Don’t Balance County’s Budget on Smokers’ Backs

Published March 1, 2004

As a professional economist and nonsmoker, I have been following with great interest the current debate over the cigarette tax increase being considered by the Cook County Board of Commissioners.

The current county cigarette tax is 18 cents a pack. The proposal would increase that by 82 cents a pack, reaching a total county tax of $1.00 a pack. That’s a 450 percent increase.

An excise tax hike of this size is vastly disproportionate to the social cost of smoking. Experts such as Harvard University’s Kip Viscusi say smokers already pay more in taxes than whatever their habits cost society in hospitalization and insurance costs. Claims to the contrary fail to acknowledge that all people, smokers and nonsmokers, require medical attention in the months before they die.

Also implausible is the claim that higher taxes on cigarettes are necessary to discourage teenagers from taking up the habit. The vast majority of smokers, and therefore those who pay the taxes, are adults. Why should they have to pay more to keep cigarettes out of the hands of teenagers? Most teenage smokers don’t even buy their cigarettes from commercial outlets, but “borrow” them from older friends and parents. A tiny fraction of the amount the higher tax is expected to bring in would be required to enforce laws already on the books against under-aged smoking.

It is plain that public health claims are simply a veil–a smoke-screen, if you will–hiding the county commissioners’ real goal, which is to raise revenues to keep pace with their rising spending. They settled on higher taxes on smokers because they believe such a tax will generate less public opposition than higher sales or property taxes, since only 20 percent or so of the adult population smokes.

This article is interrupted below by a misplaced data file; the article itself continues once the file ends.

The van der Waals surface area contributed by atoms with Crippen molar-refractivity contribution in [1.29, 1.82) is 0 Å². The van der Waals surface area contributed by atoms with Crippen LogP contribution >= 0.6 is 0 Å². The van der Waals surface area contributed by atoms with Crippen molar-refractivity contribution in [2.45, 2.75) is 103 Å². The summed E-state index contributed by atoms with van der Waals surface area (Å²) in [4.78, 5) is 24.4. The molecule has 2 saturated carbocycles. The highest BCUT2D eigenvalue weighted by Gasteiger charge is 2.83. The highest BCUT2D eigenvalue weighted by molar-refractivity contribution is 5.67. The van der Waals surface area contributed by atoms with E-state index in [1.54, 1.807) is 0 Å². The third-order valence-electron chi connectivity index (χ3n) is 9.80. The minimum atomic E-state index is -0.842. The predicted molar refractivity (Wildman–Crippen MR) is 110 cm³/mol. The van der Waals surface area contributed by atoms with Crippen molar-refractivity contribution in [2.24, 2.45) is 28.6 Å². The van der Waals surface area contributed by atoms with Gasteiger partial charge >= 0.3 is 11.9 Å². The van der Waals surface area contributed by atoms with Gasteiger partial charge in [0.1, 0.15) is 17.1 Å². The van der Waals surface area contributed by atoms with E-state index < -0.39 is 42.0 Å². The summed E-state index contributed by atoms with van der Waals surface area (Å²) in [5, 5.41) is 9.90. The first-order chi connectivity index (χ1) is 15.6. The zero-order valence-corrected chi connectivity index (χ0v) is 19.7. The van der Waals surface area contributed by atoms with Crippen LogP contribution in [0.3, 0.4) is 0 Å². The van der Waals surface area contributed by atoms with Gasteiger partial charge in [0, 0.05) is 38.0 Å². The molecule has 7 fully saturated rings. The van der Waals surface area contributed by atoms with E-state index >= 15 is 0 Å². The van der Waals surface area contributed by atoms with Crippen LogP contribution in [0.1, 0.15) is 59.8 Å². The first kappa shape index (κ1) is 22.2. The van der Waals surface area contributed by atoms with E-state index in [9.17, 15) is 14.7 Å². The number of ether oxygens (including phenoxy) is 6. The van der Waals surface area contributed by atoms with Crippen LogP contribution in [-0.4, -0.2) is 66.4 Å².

Unfortunately, the commissioners may be right about the political correctness of taxing smokers. But this cynical tactic is patently unfair to smokers, who do not deserve to be singled out for higher taxes than their nonsmoking brothers, sisters, and neighbors.

Can you imagine the outcry and outrage if the county commissioners proposed to tax only Cook County Jail inmates and their families, married male Italians, or left-handed people, to balance their budget? Their rational would be quite similar. Since each of these groups is a minority of the voting public, singling them out for higher taxes is likely to generate less public opposition than a more broad-based tax increase.

The idea of heaping higher taxes on minority groups because they are politically weak and therefore unlikely to put up much resistance is morally outrageous and an affront to justice. Yet this is exactly what is happening to smokers in Cook County, and many of us nonsmokers are standing by allowing it to happen, thinking it is “not our fight.”

Is there an alternative? Of course there is. “We urge you [Cook County] to look at the cost side, not just the revenue side. The county does not have a revenue problem. It has an expenditure problem,” said Laurence Msall, president of the Civic Federation. In mid-December, the group offered a cost-cutting report that appears to have been ignored by all but a few county commissioners.

Everyone who lives or works in Cook County, whether they are smokers or not, ought to be outraged by the proposed cigarette tax hike. Other units of government, in Illinois and around the country, are balancing their budgets without raising taxes. Cook County ought to do the same.

Economist John Skorburg is managing editor of Budget & Tax News. His email address is [email protected].